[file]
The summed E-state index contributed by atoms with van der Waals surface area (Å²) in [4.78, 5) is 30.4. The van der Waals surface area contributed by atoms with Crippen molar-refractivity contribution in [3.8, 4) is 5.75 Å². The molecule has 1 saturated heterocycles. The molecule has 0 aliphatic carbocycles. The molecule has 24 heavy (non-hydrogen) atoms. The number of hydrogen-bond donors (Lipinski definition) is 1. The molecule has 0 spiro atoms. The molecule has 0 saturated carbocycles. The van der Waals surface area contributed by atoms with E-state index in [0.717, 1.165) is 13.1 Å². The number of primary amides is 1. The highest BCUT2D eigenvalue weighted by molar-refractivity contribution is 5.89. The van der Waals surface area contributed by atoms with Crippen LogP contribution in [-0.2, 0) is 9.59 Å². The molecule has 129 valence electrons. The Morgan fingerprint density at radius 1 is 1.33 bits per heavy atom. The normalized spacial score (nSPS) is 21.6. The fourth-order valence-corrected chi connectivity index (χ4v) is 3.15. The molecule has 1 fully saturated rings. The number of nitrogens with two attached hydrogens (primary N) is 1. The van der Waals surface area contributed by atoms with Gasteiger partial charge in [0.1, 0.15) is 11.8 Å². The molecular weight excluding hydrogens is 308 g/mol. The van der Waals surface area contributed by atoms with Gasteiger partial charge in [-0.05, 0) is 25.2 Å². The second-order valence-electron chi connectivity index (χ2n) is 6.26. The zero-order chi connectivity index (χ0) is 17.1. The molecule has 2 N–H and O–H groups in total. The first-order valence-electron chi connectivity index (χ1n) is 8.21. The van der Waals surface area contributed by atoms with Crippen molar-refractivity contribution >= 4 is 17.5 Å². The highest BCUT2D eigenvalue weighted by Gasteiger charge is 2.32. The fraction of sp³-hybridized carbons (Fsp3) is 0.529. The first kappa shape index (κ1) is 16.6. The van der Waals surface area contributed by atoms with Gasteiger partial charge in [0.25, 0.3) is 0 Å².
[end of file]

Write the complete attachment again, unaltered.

The summed E-state index contributed by atoms with van der Waals surface area (Å²) in [4.78, 5) is 30.4. The van der Waals surface area contributed by atoms with Crippen molar-refractivity contribution in [3.8, 4) is 5.75 Å². The molecule has 1 saturated heterocycles. The molecule has 0 aliphatic carbocycles. The molecule has 24 heavy (non-hydrogen) atoms. The number of hydrogen-bond donors (Lipinski definition) is 1. The molecule has 0 spiro atoms. The molecule has 0 saturated carbocycles. The van der Waals surface area contributed by atoms with E-state index in [0.717, 1.165) is 13.1 Å². The number of primary amides is 1. The highest BCUT2D eigenvalue weighted by molar-refractivity contribution is 5.89. The van der Waals surface area contributed by atoms with Crippen LogP contribution in [-0.2, 0) is 9.59 Å². The molecule has 129 valence electrons. The Morgan fingerprint density at radius 1 is 1.33 bits per heavy atom. The normalized spacial score (nSPS) is 21.6. The fourth-order valence-corrected chi connectivity index (χ4v) is 3.15. The molecule has 1 fully saturated rings. The number of nitrogens with two attached hydrogens (primary N) is 1. The van der Waals surface area contributed by atoms with Gasteiger partial charge in [0.1, 0.15) is 11.8 Å². The molecular weight excluding hydrogens is 308 g/mol. The van der Waals surface area contributed by atoms with Gasteiger partial charge in [-0.05, 0) is 25.2 Å². The second-order valence-electron chi connectivity index (χ2n) is 6.26. The zero-order chi connectivity index (χ0) is 17.1. The molecule has 2 N–H and O–H groups in total. The first-order valence-electron chi connectivity index (χ1n) is 8.21. The van der Waals surface area contributed by atoms with Crippen molar-refractivity contribution >= 4 is 17.5 Å². The highest BCUT2D eigenvalue weighted by Gasteiger charge is 2.32. The fraction of sp³-hybridized carbons (Fsp3) is 0.529. The first kappa shape index (κ1) is 16.6. The van der Waals surface area contributed by atoms with Gasteiger partial charge in [0.25, 0.3) is 0 Å².